College to Host J.T. Vaughan Equine Medical Conference

The College of Veterinary Medicine (CVM) will host its first annual J.T. Vaughan Equine Medical Conference for the Practitioner on Nov. 5-7. More than 18 continuing education credit hours will be available for veterinarians in the study of equine neurology and lameness.

Tommy Divers of Cornell University, an internationally renowned equine internist, will be the guest speaker. Auburn University speakers will include AU veterinary faculty members Earl Gaughan, Reid Hanson, Joel Lugo, John Schumacher, Allison Stewart and Bryan Waldridge.

The format will be four sessions over the weekend, each with two hours of lectures followed by two hours of wet labs. Individual lectures will be 20 minutes followed by 10 minutes of discussion.

The conference is named for Tom Vaughan, former CVM dean and an internationally recognized equine surgeon. He will kick off the conference on Nov. 5 with his lecture, "History of the Horse."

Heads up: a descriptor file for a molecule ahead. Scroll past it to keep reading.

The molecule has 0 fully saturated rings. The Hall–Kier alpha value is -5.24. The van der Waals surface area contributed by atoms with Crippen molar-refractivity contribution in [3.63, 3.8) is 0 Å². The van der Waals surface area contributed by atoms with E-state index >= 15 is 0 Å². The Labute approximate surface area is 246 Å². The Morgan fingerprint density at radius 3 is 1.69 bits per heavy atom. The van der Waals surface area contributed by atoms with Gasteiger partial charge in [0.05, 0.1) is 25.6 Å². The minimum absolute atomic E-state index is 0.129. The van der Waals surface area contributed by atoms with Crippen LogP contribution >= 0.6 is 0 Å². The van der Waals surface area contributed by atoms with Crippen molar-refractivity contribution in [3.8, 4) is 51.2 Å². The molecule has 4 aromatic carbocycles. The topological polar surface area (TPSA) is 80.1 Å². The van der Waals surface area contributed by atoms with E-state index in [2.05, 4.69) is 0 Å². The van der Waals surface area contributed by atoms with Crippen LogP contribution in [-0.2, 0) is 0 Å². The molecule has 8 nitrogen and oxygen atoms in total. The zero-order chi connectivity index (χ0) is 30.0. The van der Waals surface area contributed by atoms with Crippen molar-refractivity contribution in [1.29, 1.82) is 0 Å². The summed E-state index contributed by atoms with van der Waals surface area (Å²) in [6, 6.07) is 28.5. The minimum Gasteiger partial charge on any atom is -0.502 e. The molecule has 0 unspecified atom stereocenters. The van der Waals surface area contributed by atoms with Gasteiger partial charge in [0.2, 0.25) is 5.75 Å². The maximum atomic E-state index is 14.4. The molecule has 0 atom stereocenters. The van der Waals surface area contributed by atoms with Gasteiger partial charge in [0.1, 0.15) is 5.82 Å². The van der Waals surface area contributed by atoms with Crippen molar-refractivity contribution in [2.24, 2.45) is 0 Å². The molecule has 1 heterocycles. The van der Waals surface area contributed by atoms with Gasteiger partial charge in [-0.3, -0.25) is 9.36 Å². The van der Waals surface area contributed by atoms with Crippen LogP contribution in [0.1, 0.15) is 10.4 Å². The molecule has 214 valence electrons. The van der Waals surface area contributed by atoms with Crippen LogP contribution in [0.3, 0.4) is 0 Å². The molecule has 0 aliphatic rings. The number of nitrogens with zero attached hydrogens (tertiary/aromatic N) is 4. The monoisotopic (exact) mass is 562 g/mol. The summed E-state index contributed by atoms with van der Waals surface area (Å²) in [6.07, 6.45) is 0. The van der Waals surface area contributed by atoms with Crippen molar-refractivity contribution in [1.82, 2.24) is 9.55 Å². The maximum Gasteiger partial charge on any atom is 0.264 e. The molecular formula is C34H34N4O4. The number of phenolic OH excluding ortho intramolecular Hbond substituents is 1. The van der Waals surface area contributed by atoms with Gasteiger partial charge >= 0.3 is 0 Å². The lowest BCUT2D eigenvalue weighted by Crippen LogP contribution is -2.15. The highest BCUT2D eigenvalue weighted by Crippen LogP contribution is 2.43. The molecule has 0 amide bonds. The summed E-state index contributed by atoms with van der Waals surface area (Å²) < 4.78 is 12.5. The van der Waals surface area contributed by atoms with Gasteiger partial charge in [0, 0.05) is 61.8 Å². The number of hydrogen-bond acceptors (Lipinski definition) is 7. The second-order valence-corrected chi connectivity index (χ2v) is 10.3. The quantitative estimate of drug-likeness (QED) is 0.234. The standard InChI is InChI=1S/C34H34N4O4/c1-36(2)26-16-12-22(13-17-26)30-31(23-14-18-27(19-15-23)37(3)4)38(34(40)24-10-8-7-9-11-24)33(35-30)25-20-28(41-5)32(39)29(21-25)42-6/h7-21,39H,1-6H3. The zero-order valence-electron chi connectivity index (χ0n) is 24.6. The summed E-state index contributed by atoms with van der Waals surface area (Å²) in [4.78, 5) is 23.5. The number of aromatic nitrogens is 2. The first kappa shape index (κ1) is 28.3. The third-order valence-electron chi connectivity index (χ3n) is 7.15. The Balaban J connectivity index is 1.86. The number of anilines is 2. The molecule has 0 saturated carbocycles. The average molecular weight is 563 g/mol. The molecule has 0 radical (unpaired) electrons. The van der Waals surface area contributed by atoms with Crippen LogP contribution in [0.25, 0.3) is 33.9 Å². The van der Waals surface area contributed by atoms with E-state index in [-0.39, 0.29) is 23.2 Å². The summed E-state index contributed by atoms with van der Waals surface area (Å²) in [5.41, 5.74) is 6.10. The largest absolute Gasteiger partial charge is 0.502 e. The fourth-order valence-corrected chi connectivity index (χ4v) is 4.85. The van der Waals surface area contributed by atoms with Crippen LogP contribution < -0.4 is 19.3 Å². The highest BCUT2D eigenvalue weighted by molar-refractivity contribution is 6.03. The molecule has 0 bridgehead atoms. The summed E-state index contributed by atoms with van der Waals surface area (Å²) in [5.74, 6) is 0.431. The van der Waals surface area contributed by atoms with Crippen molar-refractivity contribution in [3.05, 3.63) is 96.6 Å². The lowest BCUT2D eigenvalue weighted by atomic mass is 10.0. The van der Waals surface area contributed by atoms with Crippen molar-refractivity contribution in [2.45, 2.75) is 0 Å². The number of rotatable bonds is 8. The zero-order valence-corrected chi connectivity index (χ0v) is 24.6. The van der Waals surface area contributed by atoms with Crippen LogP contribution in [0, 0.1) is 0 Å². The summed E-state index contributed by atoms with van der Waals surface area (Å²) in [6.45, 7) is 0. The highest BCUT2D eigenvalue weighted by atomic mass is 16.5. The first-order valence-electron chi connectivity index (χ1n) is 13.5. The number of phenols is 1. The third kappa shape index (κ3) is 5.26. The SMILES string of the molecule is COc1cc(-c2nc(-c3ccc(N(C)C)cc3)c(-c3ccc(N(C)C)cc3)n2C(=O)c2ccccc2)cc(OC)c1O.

For more information, call 1-800-483-8633 or 334-844-3699.

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Richard Brinker, Dean

Toomer's Corner Oak: Grow a Piece of Auburn Tradition

Homecoming 2004 was destined to be special for some Auburn supporters. They picked up a literal piece of the Auburn tradition—a seedling grown from the Toomer's Corner oak.

Seedlings from the Toomer's Corner oak

The seedlings, which are about 18 inches tall, can be purchased for a $50 donation per tree to the School of Forestry and Wildlife Sciences (SFWS). Money from the sales will be used to fund SFWS club activities and scholarships.

The idea of growing and selling the seedlings first took root when SFWS Dean Dick Brinker and other faculty and staff members were trying to find new ways to involve students and also fund student activities.